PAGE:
If drugs are necessary, choose drugs with the fewest likely adverse effects, start at the lowest potential effective dose, and use time-limited trials; note that for most hypnotics, starting doses are lower for older adult patients. For patients taking a pharmacologic sleep aid, frequent reassessments should be performed for efficacy, continued need, and the development of adverse effects.

Dementia — Patients with dementia are at an increased risk for experiencing insomnia as a potential symptom of their underlying dementia illness or from associated conditions (eg, sundowning, agitation, or other delirium).

Management of insomnia in patients with dementia should include gathering a comprehensive history, ensuring medical conditions are maximally treated, addressing polypharmacy with regard to sleep-related side effects, and teaching care providers the basics of good sleep hygiene. Nonpharmacologic interventions that focus on environmental restructuring and maintenance of consistent sleep patterns are the mainstays of therapy. Maximizing exposure to natural light in the mornings and light exercise, when feasible, can help entrain more normal circadian rhythms.

Suvorexant, a dual orexin receptor agonist, was approved by the US Food and Drug Administration (FDA) for the treatment of insomnia in older patients in 2014. A review of trials investigating this agent found that improvement in subjective time to sleep onset was around six minutes, similar to other medications used for insomnia. While suvorexant is generally well tolerated, this review cited a number of possibly troubling adverse effects, including abnormal dreams, somnolence, fatigue, and dry mouth [57,58]. This agent has not yet entered into our routine practice caring for hospice and palliative care patients. Nonpharmacologic interventions are still the preferred means of treatment of insomnia in this patient population.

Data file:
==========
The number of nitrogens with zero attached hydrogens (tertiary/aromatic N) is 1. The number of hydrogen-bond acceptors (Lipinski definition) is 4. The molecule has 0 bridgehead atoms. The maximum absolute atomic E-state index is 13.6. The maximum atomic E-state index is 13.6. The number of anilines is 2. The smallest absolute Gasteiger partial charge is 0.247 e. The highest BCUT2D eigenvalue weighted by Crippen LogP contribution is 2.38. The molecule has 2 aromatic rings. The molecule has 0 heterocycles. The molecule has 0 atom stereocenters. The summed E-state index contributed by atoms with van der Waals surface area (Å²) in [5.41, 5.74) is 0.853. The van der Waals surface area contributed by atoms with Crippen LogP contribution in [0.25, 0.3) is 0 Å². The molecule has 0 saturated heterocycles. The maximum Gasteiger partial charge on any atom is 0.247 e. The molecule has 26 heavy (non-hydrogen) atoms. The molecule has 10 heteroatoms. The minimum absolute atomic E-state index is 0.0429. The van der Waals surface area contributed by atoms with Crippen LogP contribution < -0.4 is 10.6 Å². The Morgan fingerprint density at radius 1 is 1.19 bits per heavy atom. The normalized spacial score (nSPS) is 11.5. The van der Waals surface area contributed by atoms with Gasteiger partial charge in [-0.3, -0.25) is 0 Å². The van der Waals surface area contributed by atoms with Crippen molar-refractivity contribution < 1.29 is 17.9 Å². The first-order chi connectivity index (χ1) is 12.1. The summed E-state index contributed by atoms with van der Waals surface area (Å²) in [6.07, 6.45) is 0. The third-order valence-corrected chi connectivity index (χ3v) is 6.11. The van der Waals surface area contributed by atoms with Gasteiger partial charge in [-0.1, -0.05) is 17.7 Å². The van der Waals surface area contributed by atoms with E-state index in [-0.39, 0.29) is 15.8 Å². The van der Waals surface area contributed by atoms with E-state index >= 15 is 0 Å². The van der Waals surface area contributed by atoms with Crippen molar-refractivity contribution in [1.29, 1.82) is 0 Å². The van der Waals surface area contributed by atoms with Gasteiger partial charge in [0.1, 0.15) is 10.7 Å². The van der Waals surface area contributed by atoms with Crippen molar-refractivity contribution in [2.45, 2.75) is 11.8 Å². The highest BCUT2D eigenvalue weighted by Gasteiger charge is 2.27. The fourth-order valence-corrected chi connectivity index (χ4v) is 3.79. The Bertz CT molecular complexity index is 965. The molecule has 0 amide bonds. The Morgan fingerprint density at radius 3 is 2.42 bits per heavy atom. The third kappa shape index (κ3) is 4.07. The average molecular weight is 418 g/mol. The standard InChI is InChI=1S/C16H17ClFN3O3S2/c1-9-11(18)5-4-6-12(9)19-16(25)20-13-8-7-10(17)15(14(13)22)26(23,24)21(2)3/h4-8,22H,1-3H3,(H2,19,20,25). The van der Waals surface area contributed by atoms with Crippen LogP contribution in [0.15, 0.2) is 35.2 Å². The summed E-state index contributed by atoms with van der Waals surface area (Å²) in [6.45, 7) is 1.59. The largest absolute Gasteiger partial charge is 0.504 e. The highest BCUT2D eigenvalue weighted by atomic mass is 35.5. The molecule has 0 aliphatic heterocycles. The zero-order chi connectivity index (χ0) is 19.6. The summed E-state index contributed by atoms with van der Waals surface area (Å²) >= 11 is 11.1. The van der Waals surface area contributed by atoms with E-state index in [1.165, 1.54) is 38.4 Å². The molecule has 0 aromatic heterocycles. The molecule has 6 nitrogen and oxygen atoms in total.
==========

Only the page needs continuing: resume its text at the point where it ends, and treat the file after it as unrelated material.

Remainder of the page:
Lemborexant is also an option for patients with irregular sleep wake rhythm disorder and dementia of the Alzheimer type. It has been shown to help with sleep consolidation overnight and decrease daytime periods of sleep. The side effect profile is favorable as well. This agent joins suvorexant as a promising new approach to treat insomnia in some of the patients most vulnerable to adverse effects, such as those with major neurocognitive disorder [59].

In a 2020 Cochrane review of sleep aides for patients with dementia, several studies showed some benefit from the use of trazodone and the orexin antagonists for the treatment of insomnia [60]. The trazodone trial was small, including only 30 participants, used an average dose of trazodone at 50 mg and found that total sleep time increased by 43 minutes. However, total time number of awakenings did not change. There were no serious adverse events noted. The studies of orexin antagonists, including 323 subjects, found few adverse effects in patients with mild to moderate dementia of the Alzheimer type. The effect sizes were small, but some patients and caregivers may find any extra sleep welcome. For example, in the studies looking at orexin antagonists, the total time asleep increased by 28 minutes, but there was little impact on the total number of nighttime awakenings. Unfortunately, these studies did not look at measurements of quality of life for the patient or the caregivers. This review also looked at five trials evaluating melatonin, which did not show benefit in improving sleep.